The Basic Science of Geothermal Heating and Cooling

More than a few residents here in Knoxville, Tennessee, have hired Pioneer Heating and Air Conditioning, Inc. to make their homes geothermal homes. Still wary of geothermal heating and cooling yourself? Comprehending something of the science behind it – and the mechanics as well – might help.

We’ve written elsewhere about the advantages of geothermal heating and cooling. It’s enough to say here that almost no other means of maintaining apleasant home environment whatever the season are as efficient, trustworthy, or ultimately low-cost, particularlly when you consider the energy savings.

Here’s how geothermal makes that a reality.

Thar’s Gold Heat in Them Thar Hills!

We dig in the earth for precious metals. We dig in the earth for oil. Now, as never before, we’re tapping the earth for an asset probably just as valuable to many of us: the energy to heat and cool our homes that doesn’t call for oil.

You see, close beneath the earth’s crust – no more than 33,000 feet under our feet – is a stratum of magma. This is a molten and semi-molten blend, mainly of silicates, in which temperatures range from 1300 degrees Fahrenheit to 2400 degrees Fahrenheit and hotter the deeper you go (not that you’d want to go there!). What this does is keep the ground immediately under the earth’s surface at a year-round temperature of between 45 and 75 degrees Fahrenheit. Result? Underground temperatures in Knoxville (and most places stateside, anyway) are warmer than the ambient air above ground in Winter and cooler than the ambient air above ground in Summer.

Time to Get Pumped!

This, then, is what geothermal heating and cooling systems do: they transfer heat from the ground  to your home or heat from your home to the ground, as the season dictates. Either way, your home environment stays at an optimal temperature to keep you and your family in comfort month after month.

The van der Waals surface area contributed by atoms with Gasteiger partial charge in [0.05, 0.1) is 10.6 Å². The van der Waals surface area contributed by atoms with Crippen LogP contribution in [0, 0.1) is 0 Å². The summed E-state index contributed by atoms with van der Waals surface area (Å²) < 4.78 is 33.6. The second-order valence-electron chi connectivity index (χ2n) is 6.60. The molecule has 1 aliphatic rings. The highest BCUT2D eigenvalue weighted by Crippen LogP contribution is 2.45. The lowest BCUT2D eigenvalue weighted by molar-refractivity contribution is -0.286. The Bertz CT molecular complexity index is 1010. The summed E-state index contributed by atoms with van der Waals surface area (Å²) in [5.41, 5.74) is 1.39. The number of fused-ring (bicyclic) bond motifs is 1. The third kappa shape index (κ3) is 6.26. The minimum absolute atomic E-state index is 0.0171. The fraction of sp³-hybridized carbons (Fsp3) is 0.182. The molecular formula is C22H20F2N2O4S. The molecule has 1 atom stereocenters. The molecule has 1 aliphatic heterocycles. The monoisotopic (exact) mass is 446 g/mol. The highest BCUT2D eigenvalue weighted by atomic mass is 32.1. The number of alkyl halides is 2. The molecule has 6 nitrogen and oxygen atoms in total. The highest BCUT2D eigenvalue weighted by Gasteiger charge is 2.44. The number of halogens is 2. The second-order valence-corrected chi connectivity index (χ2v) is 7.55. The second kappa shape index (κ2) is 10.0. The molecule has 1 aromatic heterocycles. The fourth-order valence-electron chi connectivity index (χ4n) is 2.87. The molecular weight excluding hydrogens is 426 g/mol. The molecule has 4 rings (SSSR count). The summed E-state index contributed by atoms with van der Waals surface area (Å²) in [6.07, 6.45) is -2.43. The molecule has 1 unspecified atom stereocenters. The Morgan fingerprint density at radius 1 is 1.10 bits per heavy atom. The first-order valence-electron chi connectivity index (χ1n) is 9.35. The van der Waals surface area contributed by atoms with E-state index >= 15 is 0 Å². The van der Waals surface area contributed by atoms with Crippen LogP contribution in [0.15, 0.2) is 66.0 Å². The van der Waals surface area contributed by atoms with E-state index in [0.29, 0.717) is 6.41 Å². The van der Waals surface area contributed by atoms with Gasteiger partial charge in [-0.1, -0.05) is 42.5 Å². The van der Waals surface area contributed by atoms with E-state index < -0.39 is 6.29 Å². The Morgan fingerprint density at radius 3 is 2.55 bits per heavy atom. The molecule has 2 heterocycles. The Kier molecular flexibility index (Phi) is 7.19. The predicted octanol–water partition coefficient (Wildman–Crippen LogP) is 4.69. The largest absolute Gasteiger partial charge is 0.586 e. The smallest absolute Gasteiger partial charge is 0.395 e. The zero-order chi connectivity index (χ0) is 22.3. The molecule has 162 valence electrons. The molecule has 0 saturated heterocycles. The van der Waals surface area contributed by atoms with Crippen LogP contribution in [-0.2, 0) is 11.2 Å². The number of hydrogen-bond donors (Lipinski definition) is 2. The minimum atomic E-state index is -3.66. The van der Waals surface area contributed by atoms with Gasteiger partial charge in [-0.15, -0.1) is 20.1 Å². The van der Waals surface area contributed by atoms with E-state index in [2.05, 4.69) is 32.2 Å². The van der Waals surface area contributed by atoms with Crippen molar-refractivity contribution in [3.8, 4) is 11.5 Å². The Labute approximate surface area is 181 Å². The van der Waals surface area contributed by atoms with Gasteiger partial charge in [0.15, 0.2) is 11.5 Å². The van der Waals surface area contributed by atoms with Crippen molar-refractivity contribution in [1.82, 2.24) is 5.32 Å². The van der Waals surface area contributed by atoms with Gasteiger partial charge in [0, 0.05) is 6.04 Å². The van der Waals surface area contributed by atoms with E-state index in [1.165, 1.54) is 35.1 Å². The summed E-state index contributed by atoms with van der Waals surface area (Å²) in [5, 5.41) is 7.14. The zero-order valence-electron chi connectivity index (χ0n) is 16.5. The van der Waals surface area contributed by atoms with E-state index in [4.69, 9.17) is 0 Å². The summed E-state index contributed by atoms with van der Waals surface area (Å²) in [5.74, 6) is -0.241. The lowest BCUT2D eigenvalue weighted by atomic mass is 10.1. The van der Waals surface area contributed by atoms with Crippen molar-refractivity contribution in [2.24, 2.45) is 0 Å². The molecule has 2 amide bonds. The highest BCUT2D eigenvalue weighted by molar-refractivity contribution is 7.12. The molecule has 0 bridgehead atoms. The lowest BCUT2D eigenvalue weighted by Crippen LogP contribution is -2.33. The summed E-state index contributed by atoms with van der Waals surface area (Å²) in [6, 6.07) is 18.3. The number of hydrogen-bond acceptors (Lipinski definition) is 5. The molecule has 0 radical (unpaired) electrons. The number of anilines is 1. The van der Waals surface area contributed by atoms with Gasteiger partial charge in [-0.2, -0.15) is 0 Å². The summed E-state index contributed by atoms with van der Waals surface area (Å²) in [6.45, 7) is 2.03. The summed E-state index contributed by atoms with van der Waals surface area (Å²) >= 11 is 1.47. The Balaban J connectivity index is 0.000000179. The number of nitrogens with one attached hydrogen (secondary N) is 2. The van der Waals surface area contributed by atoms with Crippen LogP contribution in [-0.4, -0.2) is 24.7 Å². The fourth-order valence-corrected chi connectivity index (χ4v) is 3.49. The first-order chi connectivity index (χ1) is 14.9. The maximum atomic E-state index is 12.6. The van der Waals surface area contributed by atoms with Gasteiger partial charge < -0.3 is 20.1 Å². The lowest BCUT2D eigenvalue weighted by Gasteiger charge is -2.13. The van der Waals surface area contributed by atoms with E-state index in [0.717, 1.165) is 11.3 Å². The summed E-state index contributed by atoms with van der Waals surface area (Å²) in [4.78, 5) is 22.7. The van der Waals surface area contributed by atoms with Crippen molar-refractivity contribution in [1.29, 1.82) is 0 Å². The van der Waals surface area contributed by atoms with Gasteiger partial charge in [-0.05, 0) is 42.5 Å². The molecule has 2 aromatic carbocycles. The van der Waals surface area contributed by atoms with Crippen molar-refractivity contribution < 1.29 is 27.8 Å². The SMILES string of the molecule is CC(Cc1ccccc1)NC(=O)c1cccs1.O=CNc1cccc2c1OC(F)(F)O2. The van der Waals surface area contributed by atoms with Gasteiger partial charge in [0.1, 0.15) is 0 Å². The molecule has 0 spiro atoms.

The device that executes the transfer is a geothermal heat pump. It continuously circulates water or some blend (commonly antifreeze) between your home and loops of piping (commonly fashioned of polyethylene, high-density polyethylene, PVC, or CPVC) buried in the ground. In Winter, the liquid is cold when it enters the ground. As it flows through the loops, it absorbs heat from the earth and is returned to your home warm. In Summer, the process is reversed: warm liquid goes into the loops, where it absorbs the cooler ground temperatures before it’s returned to your home. Need details? You’ll find more comprehensive information on ground loops here.

The central point is that geothermal heating and cooling systems don’t produce energy. They don’t work like central heating systems, which generate heat themselves. Instead, geothermal systems heat and cool your home by making use of the energy already richly available beneath the earth’s surface. That’s why geothermal systems not only run quieter but also are much more reliable, need less maintenance, have significantly longer lifespans, and are more environmentally friendly than typical HVACs. That’s also why, ultimately, you’ll save much more more money by going geothermal.

Curious now? See Pioneer Heating and Air Conditioning, Inc., your Knoxville geothermal heating and cooling authority, today.